How to allow for contingencies when preparing NEC4 ECC tenders

How to allow for contingencies when preparing NEC4 ECC tenders

KEY POINTS

  • Allowing for contingencies by including ‘an allowance’ in NEC4 ECC tender documents is not good practice as contractors have no clear basis for pricing or programming them.
  • Client teams should ensure their requirements are complete before going to tender to avoid the need for provisional sums, even if this means delaying the tender.
  • If provisional sums must be included, use a pre-contract project risk register to account for uncertainty and provide most likely requirements in the scope to minimise risk of change.

When preparing NEC4 Engineering and Construction Contract (ECC) tender documents, client teams often attempt to make allowance for possible extras and unforeseen events. The aim is usually to get some additional budget into the contract, either because the brief is not sufficiently developed or because it will be difficult to get approval for expenditure above the tender price. 

Various terms are given to the contingency allowance, including ‘provisional sums’, ‘prime cost sums’, ‘prime cost items’, ‘contingency sums’ and ‘dayworks’. Some standard-form contracts define what these terms mean while others leave it to the method of measurement (if used) to do so. 

NEC contracts have never included such terms. The reason is that if the client team cannot precisely define aspects of the works, it should not include them as provisional sums or the like as they do not clearly establish what contractors should plan for at the time of tender. It is both unclear whether the provisional work should be included in the programme and when will the final requirement will be made known to the contractor. 

Sometimes client teams know they want something but have not quite finished the design, so they introduce ‘defined’ provisional sums with a bit more information. However, these are little better than ‘undefined’provisional sums as precise information on finishes, detailing, sourcing and other matters will still require guesswork by the contractor. 

Project risk register

Client teams need to get smarter pre-contract, avoiding the temptation to reach for provisional sums to plug gaps in the brief as the tender deadline approaches. Ideally they should slow down the tender so that they can identify precisely what is required. 

But, if time pressures override this, a pre-contract project risk register should be used to account for the residual uncertainties. A pre-contract project risk register is not required in ECC documentation but is generally good practice. Note that while most NEC4 contracts require an early warning register, this is purely a post-contract risk management tool and not the place for risk allocation. 

A project risk register is a key part of ongoing and iterative process of risk management. It deals with questions such as: what risks might affect the project? What is their likelihood of occurrence and what impact might they have if they did occur? How can the project team best avoid, reduce or mitigate each risk? Who is the owner of the residual risk? 

A good pre-contract project risk register should be used by all those compiling the ECC tender documents to make sure the draft contract reflects the desired approach to risk management and allocation. All client team members should be asked what they are uncertain about and these uncertainties should then be included in the project risk register.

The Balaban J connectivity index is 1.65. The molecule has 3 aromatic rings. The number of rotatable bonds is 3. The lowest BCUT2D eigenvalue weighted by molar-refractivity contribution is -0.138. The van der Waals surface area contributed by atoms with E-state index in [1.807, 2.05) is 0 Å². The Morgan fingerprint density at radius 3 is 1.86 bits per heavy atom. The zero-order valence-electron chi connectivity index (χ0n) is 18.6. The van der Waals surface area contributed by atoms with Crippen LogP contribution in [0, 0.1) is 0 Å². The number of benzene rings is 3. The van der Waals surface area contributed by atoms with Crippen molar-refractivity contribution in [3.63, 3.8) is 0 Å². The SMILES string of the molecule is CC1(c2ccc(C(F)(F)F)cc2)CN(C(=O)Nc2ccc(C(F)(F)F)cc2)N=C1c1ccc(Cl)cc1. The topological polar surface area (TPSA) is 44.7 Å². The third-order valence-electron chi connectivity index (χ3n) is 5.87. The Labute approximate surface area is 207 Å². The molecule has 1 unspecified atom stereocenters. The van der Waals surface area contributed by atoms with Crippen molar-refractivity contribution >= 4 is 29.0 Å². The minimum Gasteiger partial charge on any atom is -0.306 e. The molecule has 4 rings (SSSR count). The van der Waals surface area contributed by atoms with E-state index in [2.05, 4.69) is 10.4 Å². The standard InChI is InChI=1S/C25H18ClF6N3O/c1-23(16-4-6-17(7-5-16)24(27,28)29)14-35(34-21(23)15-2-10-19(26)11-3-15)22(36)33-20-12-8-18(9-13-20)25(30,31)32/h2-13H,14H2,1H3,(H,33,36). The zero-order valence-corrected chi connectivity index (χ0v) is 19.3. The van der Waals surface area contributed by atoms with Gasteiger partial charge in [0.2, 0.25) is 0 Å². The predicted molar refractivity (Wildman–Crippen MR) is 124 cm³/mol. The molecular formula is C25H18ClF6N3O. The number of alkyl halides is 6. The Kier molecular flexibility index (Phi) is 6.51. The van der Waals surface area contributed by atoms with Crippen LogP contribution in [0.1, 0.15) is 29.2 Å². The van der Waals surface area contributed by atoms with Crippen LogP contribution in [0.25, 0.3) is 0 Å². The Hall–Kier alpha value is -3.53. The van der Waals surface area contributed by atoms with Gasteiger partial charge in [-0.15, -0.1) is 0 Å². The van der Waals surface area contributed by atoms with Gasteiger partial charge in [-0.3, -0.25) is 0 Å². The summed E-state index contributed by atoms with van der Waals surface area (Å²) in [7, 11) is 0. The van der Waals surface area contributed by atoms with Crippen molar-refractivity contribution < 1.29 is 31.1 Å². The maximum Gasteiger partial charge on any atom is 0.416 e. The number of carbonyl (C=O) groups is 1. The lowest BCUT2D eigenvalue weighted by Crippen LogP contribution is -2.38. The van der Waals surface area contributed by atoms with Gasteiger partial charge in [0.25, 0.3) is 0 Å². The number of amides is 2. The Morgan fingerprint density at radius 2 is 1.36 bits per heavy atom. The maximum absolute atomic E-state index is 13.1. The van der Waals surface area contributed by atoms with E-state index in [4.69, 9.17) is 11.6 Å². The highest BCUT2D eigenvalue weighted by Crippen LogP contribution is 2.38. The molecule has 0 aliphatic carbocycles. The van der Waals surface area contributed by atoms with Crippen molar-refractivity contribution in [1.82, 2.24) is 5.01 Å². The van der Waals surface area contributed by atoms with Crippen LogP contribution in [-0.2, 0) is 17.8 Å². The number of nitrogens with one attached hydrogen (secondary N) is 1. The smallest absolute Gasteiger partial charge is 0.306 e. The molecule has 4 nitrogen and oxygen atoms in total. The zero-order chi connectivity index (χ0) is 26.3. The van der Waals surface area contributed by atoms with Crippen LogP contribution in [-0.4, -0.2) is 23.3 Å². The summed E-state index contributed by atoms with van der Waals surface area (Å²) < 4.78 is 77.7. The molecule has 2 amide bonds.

Sensible assumptions

For example, a client team member might say, ‘We need a retaining wall but we do not know much more than rough dimensions.’ The retaining wall uncertainties should go on the pre-contract project risk register. The likelihood, impact and measures for avoiding, reducing or mitigating the uncertainties should be thought through. They are likely to be a risk for the client, so a sensible set of assumptions for this should then be included within the tender documents. 

For example, a basic sketch, some key dimensions and a note on the likely finishings should be included.The best guess that the client team has at this stage will be better than just providing a provisional sum, be it defined or otherwise. It is better that the contractor makes due allowance in its tender total and programme for whatever sensible assumptions are provided by the client team at tender stage. 

Assuming timely submission of the final design, there is then a baseline for which the contractor is deemed to have planned resources, priced and allowed for its programme. The only concern is then the difference between the sensible assumptions and the final design. This is not always that easy, but it is better than deducting the full monetary amount of a provisional sum and arguing about assessment of a complete replacement and what should have been allowed. 

Conclusion

Rather than include provisional sums or quantities, a good ECC tender document should include in the scope the most likely information about any provisional work to be done and when any further details will be provided. 

It may be appropriate to state in the scope that assumptions have been made and these will be confirmed later by the project manager. When that information is given, a change to the scope will be required. This, like most other changes to the scope, will be a compensation event under the contract and will be assessed just like any other compensation event based on the effect of the change on time and cost. 

The more and better the information in the contract, the better prepared everyone will be for assessing the effect of the change once the client team communicates their final requirements. 

 

 

 

 

 

 

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